The first few days of my trip were in Cuernavaca and Taxco, so I posted on those threads first.

    Here's Cuernavaca. Here's Taxco.

    I had five days of dining in DF, and three of them were at high-end places.

    Aguila y Sol.

    This place pissed me off. We were tired and weary from traveling. We'd been to an all-day wedding Saturday, walked all over billyhell in Taxco Sunday, and drove in from Taxco and settled in our studio apartment Monday. By Monday night, we were looking for a relaxing, pleasurable experience.

    It was like dining with the hairs standing up on the back of your neck. The pace was maddeningly quick. The flurry of waiters around the table was distracting. And the rest of the customers were so straighbacked and serious we couldn't relax. Finally, after a margarita that we didn't really order (it was pretty much forced on us), we started to feel better and I took out the camera.

    I only got this shot and a couple more off —

    gallery_2325_4284_24708.jpg

    — before the waiter came over to tell me that photographs were not allowed. I was surprised, and now very annoyed. Our every move was scrutinized.

    You know what? The food was actually very good. But I had such an unpleasant experience that I would never go back. On the way out, I asked for a menu so I could remember our dinner better. The hostess refused. "It's not our policy."

    Here's my full report. (Which, apparently, has made someone named Beatriz quite upset.)

    Pujol.

    Oh my. My favorite. It was wonderful. The food was inventive, playful, delicious — and the atmosphere was relaxed and the pace easy.

    It's a small room, spare but not sparse. The food is teetering on avant-garde, but is still grounded. I got the cocoa-crusted venison and my husband had the tongue. All the food was spectacular and the service amazing.

    gallery_2325_4284_5369.jpg

    Sour Cherry Farm goes to Pujol.

    Tezka.

    I liked Tezka, and would definitely go back. But I think I'd like to go with more people. The restaurant's decor and atmosphere is very austere, while the food is anything but. I think a livelier table (or maybe just more customers) would help make up for that difference.

    This dish —

    gallery_2325_4284_13132.jpg

    — was unbelievable. Each and every vegetable sang a note clear as day, yet they all played so nicely together in the bowl.

    Unfortunately, I took so long to write up more report — here it is — that some of the details are foggy.

    So those are the high end.

    We took the advice of eGers and made a trip to Azul y Oro (clicky) on the campus of UNAM. Wow are we glad we did.

    Here's that hot chocolate everyone is raving about:

    gallery_2325_4284_14362.jpg

    The food was terrific. I loved my cream of cilantro soup. We also had tortilla soup, duck ravioli with mole and cochinita pibil. All the flavors were true and you could tell the food was prepared with love.

    Other meals:

    Sanborn's in the House of Tiles. I can't help it. I love the restaurant — it's like an old friend. I was so pysched to take my husband there. We had breakfast, and the meal held us until dinner!

    gallery_2325_4284_1053.jpg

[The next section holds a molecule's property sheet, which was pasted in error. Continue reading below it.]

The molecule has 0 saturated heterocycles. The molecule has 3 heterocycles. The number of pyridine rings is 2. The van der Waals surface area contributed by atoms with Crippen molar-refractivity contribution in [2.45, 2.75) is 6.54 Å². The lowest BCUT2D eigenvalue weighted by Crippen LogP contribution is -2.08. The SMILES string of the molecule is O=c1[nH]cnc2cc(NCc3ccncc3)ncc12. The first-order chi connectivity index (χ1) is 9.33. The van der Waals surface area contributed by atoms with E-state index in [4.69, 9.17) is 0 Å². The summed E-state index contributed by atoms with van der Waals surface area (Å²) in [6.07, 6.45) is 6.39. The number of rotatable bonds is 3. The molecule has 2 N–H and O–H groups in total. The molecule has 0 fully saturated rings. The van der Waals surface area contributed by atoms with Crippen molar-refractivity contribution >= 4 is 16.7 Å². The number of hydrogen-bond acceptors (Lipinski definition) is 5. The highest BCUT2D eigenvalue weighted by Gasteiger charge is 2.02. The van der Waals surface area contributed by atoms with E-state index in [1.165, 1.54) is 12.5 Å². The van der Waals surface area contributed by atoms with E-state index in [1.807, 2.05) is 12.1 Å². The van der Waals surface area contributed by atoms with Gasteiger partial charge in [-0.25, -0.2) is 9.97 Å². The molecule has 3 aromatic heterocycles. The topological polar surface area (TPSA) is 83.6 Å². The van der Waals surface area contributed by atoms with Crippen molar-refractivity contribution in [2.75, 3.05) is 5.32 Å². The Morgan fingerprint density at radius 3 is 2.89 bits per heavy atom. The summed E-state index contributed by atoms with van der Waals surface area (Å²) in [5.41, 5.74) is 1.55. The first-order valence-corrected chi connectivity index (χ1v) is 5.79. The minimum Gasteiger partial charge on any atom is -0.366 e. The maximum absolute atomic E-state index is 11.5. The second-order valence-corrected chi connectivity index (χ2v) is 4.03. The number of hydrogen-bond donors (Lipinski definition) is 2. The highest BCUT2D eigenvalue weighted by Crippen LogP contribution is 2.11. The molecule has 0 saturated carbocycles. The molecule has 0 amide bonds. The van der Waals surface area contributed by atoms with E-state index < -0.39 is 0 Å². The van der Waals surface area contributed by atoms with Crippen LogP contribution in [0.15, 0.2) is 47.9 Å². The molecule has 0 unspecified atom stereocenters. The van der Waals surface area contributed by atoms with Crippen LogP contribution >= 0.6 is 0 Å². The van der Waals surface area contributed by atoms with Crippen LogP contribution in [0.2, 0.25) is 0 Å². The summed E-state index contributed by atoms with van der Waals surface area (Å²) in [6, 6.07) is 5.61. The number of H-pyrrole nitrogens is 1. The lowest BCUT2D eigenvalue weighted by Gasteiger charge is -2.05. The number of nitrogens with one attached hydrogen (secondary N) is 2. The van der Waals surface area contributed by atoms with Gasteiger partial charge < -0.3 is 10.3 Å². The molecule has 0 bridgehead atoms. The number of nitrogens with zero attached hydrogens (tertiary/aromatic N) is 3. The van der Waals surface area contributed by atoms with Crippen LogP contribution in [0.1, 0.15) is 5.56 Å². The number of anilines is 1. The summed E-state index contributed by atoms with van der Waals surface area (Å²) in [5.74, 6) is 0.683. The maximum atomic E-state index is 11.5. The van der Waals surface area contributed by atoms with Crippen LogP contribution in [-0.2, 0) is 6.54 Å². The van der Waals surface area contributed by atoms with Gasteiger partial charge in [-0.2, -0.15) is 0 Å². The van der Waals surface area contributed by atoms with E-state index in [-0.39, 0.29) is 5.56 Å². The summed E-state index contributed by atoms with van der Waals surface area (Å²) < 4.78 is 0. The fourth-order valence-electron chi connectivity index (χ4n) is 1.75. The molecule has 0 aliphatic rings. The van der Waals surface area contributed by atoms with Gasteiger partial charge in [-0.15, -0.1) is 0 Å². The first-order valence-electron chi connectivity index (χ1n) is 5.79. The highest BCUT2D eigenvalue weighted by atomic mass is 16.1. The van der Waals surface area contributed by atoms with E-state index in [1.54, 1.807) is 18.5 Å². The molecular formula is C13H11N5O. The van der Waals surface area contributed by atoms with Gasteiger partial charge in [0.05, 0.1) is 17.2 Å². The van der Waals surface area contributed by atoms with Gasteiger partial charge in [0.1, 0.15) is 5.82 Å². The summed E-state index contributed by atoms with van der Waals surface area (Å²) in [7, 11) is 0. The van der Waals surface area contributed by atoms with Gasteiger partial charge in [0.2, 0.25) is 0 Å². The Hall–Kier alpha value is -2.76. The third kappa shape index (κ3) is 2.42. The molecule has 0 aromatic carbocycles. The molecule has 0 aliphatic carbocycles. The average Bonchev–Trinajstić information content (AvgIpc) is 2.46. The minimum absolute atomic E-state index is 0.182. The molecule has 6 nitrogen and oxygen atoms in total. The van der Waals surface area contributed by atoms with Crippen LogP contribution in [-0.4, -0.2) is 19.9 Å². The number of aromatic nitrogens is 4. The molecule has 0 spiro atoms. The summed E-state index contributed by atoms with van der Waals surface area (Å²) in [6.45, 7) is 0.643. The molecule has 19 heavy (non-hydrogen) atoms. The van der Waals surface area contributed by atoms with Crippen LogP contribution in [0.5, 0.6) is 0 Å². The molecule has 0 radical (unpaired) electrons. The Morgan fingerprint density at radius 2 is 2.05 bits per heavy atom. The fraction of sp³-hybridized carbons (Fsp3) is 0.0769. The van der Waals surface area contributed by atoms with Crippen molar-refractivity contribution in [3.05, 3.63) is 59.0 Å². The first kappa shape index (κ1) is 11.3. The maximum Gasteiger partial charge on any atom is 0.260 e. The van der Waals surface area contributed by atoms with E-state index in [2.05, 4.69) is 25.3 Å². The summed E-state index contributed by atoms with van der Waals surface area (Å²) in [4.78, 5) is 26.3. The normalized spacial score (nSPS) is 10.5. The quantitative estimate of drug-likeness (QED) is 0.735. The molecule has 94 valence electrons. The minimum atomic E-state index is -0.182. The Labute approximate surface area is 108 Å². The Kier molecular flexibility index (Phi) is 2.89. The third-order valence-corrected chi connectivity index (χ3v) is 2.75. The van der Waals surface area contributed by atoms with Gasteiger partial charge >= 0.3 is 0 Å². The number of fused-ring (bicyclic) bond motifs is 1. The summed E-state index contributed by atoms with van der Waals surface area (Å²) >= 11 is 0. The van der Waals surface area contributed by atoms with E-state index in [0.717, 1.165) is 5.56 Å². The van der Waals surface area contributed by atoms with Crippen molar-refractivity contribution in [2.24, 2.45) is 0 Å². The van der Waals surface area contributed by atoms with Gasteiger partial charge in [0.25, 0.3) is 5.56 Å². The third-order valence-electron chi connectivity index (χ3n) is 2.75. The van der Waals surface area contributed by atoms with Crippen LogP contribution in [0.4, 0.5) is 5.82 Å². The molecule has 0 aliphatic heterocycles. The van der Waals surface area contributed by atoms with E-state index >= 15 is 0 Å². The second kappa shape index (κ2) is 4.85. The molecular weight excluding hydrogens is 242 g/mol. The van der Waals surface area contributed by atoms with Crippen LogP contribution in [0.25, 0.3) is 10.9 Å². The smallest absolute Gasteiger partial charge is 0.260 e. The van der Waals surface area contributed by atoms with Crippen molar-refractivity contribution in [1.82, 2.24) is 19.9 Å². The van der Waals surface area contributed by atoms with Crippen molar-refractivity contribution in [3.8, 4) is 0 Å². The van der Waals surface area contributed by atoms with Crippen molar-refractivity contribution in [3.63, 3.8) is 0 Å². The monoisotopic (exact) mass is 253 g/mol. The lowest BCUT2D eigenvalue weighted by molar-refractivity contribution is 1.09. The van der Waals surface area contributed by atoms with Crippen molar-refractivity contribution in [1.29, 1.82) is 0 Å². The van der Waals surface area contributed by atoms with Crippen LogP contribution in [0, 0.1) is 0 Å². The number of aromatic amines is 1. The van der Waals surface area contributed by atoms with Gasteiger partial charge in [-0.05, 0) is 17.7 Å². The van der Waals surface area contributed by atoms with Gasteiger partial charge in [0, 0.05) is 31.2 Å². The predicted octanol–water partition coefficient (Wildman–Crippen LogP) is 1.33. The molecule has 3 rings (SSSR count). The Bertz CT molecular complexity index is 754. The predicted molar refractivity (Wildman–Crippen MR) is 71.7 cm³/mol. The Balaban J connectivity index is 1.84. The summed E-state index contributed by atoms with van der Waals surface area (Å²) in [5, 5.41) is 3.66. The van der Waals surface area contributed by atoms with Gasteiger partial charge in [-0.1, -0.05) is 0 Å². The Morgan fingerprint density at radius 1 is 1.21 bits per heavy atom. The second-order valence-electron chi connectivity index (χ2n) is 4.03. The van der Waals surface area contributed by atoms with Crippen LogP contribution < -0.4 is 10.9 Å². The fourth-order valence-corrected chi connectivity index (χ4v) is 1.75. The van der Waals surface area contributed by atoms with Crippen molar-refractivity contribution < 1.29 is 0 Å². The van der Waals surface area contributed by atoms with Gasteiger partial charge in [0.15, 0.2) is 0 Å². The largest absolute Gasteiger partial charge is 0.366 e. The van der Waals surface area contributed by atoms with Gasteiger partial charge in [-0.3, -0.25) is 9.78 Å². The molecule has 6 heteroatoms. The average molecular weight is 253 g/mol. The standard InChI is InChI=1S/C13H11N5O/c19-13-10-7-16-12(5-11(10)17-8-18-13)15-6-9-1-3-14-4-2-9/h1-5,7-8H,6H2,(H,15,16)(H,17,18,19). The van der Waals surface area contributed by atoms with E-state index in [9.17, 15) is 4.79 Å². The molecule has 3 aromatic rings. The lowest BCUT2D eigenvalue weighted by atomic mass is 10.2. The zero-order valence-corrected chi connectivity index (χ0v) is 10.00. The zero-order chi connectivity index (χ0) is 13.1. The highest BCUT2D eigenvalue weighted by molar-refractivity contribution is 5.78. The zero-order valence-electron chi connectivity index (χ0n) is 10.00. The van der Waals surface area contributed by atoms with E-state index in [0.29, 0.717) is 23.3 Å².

Tapas at Capicua. We wanted a pick-a-little, talk-a-little meal and this really fit the bill. Was it the best food ever? No. But it was good to be in a casual spot that's popular in the neighborhood. And the serrano ham was great.

    Drinks at El Hijo de Cuervo in Coyoacan. Fun people watching on the square. We wanted to go to Los Danzantes (there's a photo on that post I'm linking to), but they wouldn't give us a table just for drinks, so we went across the park.

    Drinks and snacks overlooking the Zocalo at the Holiday Inn. What a view! What terrible food! It's worth it, though. Especially at Christmastime with all the lights. Mira:

    gallery_2325_4284_2093.jpg

    gallery_2325_4284_23473.jpg

    Drinks at La Opera in the centro. What a cool old place. We didn't eat here, but we liked the rococo, late 18th century feel.

    Tenampa in Garibaldi square. We wanted to go to Cafe de Tacuba for dinner, but it was closed on Friday night. (The inauguration scared enough people that DF was very empty that night.) So since our plan was to head to Garibaldi after dinner at Cafe de Tacuba, we just went and ate up there. It was nothing special. Except, of course, for the mariachi bands!

    Drinks at the Condesa DF. Thanks, Ruth, for this suggestion! We loved being above the trees. And the hibiscus margies were a bit hit.

    Rojo Bistrot. I'm surprised that we ended up here, because I feel like it's not really "DF," but in a way, it is really DF. I like visiting the neighborhood spots and seeing how people who live there dine day-to-day. The food was quite tasty and we had a lot of fun.

    The cheese and pate plate-salad thingy:

    gallery_2325_4284_12254.jpg

    I know there are so many place I didn't get to. I'll have to go back!

  13. We spent one night in Taxco in November. And each of our three meals there, we tried to go to the pozole place that Rancho Gordo and Jaymes recommended. It was cerrado each time.

    Our three meals were eaten wedged in tables on balconies at three different restaurants. Hey, in Taxco, it's all about the view, right?

    La Parroquia, on the zocalo, overlooking the church, where we just had some simple tourist fare of quesadillas and guac:

    gallery_2325_4284_25540.jpg

    Here are more photos, including of the view.

    For dinner, we ate at El Adobe on the other main square with the glorieta. (Oh my god. Driving in Taxco is worse than driving in India as far as I'm concerned. Here's a funny post about us driving to the hotel.)

    El Adobo (blog report here) was pretty good. My favorite dish was this Mexican version of potato skins.

    gallery_2325_4284_4098.jpg

    Our last meal was the worst. We were still hoping the pozole place would be open, but alas, not until 2 p.m., and we had to get out of town before then.

    Do not, under any circumstances, go to Cafe Borda. It was the worst food at the most expensive price of anything in our 10 days in Mexico.

    It was $35 for two breakfasts, which included cold, soggy huevos rancheros with a sauce that tasted like black pepper and a piece of ham opened from the Oscar Meyer package.

    Nightmare.

    We stayed at the Hotel Victoria, which I would not recommend either. It's pretty dank. But the view was amazing.